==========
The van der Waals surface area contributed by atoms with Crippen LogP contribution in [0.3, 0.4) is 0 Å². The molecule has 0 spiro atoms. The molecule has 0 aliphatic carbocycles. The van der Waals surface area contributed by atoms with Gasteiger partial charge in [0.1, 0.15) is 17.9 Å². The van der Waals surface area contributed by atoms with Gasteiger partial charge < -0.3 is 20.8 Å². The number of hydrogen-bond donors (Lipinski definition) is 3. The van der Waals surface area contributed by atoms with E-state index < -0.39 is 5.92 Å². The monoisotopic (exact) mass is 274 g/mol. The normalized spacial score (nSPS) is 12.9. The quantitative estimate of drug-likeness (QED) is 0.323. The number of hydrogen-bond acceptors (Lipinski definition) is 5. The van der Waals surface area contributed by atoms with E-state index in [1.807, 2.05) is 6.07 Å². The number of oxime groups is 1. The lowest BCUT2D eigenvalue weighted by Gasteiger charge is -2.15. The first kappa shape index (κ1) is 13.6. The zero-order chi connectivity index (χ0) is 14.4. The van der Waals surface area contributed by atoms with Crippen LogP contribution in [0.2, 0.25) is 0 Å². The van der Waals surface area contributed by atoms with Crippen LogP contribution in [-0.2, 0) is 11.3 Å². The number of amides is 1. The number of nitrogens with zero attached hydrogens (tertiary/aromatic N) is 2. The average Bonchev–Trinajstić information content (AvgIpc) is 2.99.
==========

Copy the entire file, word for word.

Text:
The van der Waals surface area contributed by atoms with Crippen LogP contribution in [0.3, 0.4) is 0 Å². The molecule has 0 spiro atoms. The molecule has 0 aliphatic carbocycles. The van der Waals surface area contributed by atoms with Gasteiger partial charge in [0.1, 0.15) is 17.9 Å². The van der Waals surface area contributed by atoms with Gasteiger partial charge < -0.3 is 20.8 Å². The number of hydrogen-bond donors (Lipinski definition) is 3. The van der Waals surface area contributed by atoms with E-state index < -0.39 is 5.92 Å². The monoisotopic (exact) mass is 274 g/mol. The normalized spacial score (nSPS) is 12.9. The quantitative estimate of drug-likeness (QED) is 0.323. The number of hydrogen-bond acceptors (Lipinski definition) is 5. The van der Waals surface area contributed by atoms with E-state index in [1.807, 2.05) is 6.07 Å². The number of oxime groups is 1. The lowest BCUT2D eigenvalue weighted by Gasteiger charge is -2.15. The first kappa shape index (κ1) is 13.6. The zero-order chi connectivity index (χ0) is 14.4. The van der Waals surface area contributed by atoms with Crippen LogP contribution in [0.2, 0.25) is 0 Å². The van der Waals surface area contributed by atoms with Crippen LogP contribution in [-0.2, 0) is 11.3 Å². The number of amides is 1. The number of nitrogens with zero attached hydrogens (tertiary/aromatic N) is 2. The average Bonchev–Trinajstić information content (AvgIpc) is 2.99.